Beijing — China’shas been broken. Six people with symptoms and another six without any have tested positive for the virus that causes in one city, prompting a dramatic response.
All of the cases are linked to a single hospital, the Qingdao Chest Hospital, in the city of Qingdao on China’s eastern coast. The city’s health commission posted the news to Chinese social media site Weibo, and the hospital, about 250 miles southeast of Beijing, has been closed.
Qingdao is home to about 9 million people, more than New York City and twice as many as Los Angeles, and authorities are now in the process of testing every single one of them. They’re determined to finish that process by the end of this week — a remarkable feat, but not unexpected in China.
Photos and video making the rounds on both social and state-run media show citizens lining up to be tested.
Officials in Wuhan, which has a slightly larger population, said all of its citizens were tested in just 10 days earlier this year, when it tackled a resurgence of the virus.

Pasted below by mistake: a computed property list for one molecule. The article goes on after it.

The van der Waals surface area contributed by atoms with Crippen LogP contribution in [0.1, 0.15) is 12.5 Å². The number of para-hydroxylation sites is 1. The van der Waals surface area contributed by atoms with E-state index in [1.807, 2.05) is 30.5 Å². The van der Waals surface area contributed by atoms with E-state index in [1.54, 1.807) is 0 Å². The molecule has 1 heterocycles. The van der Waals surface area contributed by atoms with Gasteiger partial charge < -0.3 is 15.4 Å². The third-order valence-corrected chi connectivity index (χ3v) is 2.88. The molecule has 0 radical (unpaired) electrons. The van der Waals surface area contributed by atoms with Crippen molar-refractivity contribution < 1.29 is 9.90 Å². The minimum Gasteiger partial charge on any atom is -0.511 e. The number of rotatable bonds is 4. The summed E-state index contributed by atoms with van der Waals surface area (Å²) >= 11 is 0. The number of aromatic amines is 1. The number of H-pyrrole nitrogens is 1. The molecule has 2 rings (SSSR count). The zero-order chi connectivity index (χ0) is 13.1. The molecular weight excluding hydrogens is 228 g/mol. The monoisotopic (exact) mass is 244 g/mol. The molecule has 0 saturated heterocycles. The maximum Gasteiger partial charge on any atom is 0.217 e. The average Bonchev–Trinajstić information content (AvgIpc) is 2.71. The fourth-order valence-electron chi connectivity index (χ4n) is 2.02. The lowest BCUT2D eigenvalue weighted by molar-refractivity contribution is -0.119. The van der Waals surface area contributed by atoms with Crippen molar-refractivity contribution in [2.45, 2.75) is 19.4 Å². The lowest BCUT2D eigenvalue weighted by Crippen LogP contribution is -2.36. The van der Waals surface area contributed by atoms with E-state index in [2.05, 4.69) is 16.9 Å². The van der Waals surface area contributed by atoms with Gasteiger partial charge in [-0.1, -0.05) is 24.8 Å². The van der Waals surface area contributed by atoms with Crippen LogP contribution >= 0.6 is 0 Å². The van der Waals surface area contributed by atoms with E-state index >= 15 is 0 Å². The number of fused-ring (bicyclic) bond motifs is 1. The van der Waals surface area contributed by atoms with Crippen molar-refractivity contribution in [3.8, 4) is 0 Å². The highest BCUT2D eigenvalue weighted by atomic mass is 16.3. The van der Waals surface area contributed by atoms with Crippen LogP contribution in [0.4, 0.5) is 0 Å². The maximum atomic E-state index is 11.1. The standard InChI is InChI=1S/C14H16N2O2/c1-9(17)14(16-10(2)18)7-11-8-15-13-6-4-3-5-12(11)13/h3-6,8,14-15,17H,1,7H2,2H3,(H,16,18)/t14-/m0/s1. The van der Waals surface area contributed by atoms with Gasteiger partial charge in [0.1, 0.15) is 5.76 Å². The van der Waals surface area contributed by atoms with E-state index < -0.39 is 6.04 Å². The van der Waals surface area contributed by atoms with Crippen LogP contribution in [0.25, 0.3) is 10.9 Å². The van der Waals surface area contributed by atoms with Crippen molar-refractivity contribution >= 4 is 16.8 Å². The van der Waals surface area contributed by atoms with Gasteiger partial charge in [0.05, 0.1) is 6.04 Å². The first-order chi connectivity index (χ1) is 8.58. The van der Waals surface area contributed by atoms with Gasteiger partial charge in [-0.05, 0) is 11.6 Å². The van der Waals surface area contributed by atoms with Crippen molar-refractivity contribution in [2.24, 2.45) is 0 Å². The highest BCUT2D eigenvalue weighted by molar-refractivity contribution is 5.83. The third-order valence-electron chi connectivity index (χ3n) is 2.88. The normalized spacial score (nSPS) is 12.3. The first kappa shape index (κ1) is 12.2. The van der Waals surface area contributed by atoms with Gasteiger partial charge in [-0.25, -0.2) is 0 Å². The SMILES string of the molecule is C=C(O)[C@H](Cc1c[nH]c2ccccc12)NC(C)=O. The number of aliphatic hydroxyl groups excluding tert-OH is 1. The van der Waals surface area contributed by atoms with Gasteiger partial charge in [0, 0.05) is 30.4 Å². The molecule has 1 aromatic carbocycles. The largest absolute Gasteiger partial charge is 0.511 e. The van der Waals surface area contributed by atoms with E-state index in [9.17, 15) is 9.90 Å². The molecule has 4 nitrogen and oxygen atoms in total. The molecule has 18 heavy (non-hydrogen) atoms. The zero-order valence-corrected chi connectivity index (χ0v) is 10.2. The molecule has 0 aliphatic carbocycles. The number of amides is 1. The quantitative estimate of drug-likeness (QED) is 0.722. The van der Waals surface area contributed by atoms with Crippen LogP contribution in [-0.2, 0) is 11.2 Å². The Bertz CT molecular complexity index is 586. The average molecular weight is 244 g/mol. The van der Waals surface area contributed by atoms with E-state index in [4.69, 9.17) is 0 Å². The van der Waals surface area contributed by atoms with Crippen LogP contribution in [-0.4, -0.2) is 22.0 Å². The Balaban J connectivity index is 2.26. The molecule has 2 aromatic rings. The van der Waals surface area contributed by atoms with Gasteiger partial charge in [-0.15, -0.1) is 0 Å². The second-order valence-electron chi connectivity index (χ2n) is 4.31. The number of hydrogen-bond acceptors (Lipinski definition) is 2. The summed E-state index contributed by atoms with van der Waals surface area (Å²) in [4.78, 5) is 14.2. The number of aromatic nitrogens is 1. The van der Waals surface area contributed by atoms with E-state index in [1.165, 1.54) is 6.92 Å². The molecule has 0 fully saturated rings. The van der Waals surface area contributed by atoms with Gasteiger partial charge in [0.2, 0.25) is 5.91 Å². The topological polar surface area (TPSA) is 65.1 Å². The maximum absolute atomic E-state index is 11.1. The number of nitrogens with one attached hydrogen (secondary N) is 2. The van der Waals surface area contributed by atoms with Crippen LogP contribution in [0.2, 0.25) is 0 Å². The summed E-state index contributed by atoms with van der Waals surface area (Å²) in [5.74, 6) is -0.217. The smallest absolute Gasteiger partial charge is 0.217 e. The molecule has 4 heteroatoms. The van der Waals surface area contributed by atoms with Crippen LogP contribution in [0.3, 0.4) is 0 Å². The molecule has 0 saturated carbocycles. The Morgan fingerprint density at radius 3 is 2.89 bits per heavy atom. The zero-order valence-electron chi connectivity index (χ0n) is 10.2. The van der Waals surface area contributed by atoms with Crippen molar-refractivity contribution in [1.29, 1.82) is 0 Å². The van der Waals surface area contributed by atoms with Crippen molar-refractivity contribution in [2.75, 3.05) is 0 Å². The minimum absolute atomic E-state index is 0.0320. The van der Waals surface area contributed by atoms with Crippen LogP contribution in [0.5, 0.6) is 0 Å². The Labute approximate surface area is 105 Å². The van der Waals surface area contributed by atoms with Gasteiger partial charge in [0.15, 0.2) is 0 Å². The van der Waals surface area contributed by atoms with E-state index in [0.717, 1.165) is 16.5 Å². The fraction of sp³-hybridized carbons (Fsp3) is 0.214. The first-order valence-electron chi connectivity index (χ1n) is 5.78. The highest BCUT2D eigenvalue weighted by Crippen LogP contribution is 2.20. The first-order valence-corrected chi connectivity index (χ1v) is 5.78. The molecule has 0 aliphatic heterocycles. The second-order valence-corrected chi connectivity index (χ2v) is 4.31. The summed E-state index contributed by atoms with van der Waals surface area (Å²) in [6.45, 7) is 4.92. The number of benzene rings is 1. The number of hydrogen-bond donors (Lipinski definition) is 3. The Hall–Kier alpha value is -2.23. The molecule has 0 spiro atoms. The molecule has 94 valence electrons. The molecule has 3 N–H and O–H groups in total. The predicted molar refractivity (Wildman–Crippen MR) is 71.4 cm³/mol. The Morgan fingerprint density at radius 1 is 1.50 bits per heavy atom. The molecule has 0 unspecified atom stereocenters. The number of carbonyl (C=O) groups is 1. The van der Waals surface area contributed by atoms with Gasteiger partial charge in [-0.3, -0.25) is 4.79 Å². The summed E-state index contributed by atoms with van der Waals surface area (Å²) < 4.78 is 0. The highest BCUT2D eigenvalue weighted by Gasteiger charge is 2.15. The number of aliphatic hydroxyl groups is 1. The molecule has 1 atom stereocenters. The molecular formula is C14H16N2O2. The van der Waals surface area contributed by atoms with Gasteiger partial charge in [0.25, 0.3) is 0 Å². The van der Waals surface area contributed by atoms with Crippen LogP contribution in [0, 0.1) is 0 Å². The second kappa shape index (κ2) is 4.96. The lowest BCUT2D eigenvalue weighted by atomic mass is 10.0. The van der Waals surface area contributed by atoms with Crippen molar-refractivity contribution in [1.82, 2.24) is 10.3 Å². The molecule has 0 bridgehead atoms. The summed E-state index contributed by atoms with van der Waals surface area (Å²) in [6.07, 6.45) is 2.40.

For many, the news of new cases, even after almost two months without any, may come as little surprise. The entire country recently came back to work after an 8-day national holiday that saw millions of Chinese on the move.
It was the first major holiday since the coronavirus pandemic was brought under control here. Some 637 million trips were made over the National Day break. To put that in perspective, it’s almost equivalent to every single American doing two trips in the same time frame.
People bought out plane and train tickets and jammed highways to release pent-up frustration after being stuck at home for most of this year.
In the grand scheme of things the new cases in Qingdao are a small blip in China’s officially reported coronavirus numbers. The World Health Organization, which relies on data provided by the Chinese government, has recorded just over 91,000 COVID-19 infections in China, and fewer than 5,000 deaths.
Critics say China’s reported numbers are too low — likely a fair criticism in a country known to cover up bad news.